George Jacobs: A Holistic Approach To Farming
By Anne Allbright Smith
From Issue 23: Summer 2014
Editor’s Note: At the time of this writing the Gardiner Farmer’s Market was temporarily on hold.
“All of life is connected. We could not exist without trees for oxygen, the sky for rain, the sun for energy.” George describes his holistic approach to gardening and farming, explaining that there is no separation of soil and plant. Soil biology is just as important as the plants that he grows. His organic and “nutrient dense system” is exceptionally clean and of highest possible nutrient value, with plants so healthy that they ward off disease and insects. “Healthy soil, healthy plants, healthy people.”
His soil is tested annually by Logan Labs in Ohio in order for him to balance the minerals, and he inoculates all plant seed with symbiotic bacteria/fungus to promote healthy soil life. He farms on raised beds because the clay soil which, although a good soil, is somewhat poorly drained and difficult to work in Spring.
For those of us who grow vegetables in rows—carrots here, lettuce there—George’s garden is a surprising, lush mixture. Interplanting “smelly” plants like onions, garlic, mint, dill, and cilantro among the standard vegetables tends to “confuse the insects” and deter them, though not all of them. While I was there the cabbage white butterflies were flitting around the kale and broccoli. Their eggs are laid on the plants and hatch into green worms that voraciously consume the host plant. Dill was planted with eggplant and onions; kale with onions, leeks and cilantro; tomatoes with basil and parsley. Vegetables that last the whole season are interplanted with short season crops like lettuce, arugula, and radishes.
Of special note are the Indigo Rose Tomatoes, bred to be high in antioxidants. They are small, purple on top and ripen to a rose color underneath. Besides looking beautiful in a bowl with other tomatoes, they have a lovely subtle flavor, and I always headed for them at the farmer’s market.
Obviously these gardens are labor intensive, especially on a hot summer day. The big tub in the rear is not for irrigation, but for George, who periodically jumps into it for relief from the heat! George first became interested in farming as a young boy who planted a watermelon seed and was “blown away” when it sprouted and grew a huge fruit. Growing up in rural Pennsylvania, where the adults seemed “to know the right way to do everything,” the young boy gravitated towards the farmers, who “seemed real,” and he adopted them as role models. At age 14 he and a couple of friends began growing vegetables on the half acre of open land next to George’s home, growing just about every seed in the catalog and selling their produce at a stand. Soon after, he rented land which became a large corn and tomato farm, and hired 10 kids to help him maintain two truck stands and a wholesale route as well as his own stand.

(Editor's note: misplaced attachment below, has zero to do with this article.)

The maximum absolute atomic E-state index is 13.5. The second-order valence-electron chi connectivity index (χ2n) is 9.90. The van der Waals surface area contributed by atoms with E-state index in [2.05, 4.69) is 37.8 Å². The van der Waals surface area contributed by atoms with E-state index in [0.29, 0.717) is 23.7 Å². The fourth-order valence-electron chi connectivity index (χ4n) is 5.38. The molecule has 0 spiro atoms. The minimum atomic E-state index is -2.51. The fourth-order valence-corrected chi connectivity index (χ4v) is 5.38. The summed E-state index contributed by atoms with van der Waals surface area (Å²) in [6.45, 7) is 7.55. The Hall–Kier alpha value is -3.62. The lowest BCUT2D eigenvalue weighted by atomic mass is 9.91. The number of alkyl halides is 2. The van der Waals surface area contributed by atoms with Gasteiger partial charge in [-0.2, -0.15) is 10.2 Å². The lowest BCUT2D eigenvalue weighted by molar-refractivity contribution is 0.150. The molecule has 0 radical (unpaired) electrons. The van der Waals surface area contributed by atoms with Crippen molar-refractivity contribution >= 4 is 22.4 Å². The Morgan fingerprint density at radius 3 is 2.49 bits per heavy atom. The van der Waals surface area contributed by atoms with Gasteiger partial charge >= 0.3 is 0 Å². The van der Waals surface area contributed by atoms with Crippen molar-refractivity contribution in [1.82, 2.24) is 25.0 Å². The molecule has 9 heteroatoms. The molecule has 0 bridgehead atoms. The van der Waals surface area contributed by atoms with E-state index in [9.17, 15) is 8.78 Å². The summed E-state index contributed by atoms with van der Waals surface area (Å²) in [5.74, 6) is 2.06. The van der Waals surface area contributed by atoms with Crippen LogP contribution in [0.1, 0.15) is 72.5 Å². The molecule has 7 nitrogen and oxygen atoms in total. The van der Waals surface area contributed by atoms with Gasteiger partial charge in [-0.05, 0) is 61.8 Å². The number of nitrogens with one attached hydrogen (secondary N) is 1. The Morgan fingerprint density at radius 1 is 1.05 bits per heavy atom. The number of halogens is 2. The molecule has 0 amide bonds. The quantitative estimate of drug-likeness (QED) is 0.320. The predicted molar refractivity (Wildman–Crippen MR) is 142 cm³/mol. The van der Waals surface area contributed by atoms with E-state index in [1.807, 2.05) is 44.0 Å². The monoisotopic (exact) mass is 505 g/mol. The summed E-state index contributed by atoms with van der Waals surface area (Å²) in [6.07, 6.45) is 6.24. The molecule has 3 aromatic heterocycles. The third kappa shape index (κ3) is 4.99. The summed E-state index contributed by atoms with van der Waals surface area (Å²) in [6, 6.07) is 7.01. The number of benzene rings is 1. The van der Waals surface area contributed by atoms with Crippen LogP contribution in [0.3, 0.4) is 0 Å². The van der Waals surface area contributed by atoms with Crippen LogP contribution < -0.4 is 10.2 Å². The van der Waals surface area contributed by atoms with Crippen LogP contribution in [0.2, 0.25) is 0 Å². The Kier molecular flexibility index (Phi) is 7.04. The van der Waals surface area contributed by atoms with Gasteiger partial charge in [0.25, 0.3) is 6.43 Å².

But renting was not the answer. George needed to buy a farm. So how did he make money? He taught English to army kids in Jedda, Saudi Arabia! He says with a smile that he also taught them peace songs. After a year and a half he had made $12,000 which was a lot of money in 1970! On the side, he went into the mountains to acquire Bedouin robes, which he sold on Carnaby Street in London and in Amsterdam. He was able to put a down payment on 350 acres in Cortland County, New York and launched one of the first organic farms on the east coast.
The farm lost it all in the floods of ’72, and George was back teaching English in Iran. Alexa, a young artist from New York City, took the Orient Express and “joined me—very brave of her.” Soon the enterprising couple was establishing an importing business, designing and producing handloom cotton wrap-around multicolored garments and selling them to companies such as Sears and Lord & Taylor. Returning to the U.S. they conducted their business from Alexa’s parents’ basement in New Jersey.
Somehow, George and Alexa found time to get married and raise two children—Nikolai, who is now a sculptor creating displays for the Bronx Zoo and making furniture, and Annie, an artist, writer and farm worker. Having a family necessitated “real” money so they became an authorized Value Added Reseller for Apple Computer. “Fortunately we found some people who really knew computers, and we hired them!”
George also worked as an interfaith minister and spiritual counselor for KidsPeace, dealing with youth in crisis. He remembers wanting “enlightenment” from a very young age, and has always pursued psycho-spiritual pathways. One day he may teach “liberation meditation, to help create the mental, emotional, and spiritual well being that we all desire.”
In the meantime as out-manager of the Gardiner Farmers Market, he cautions that we need young people who will step up as farmers. “The Market needs to be revitalized with youthful energy.” George would be willing to take on an apprentice at his own place and teach him or her all he knows. Pass it on!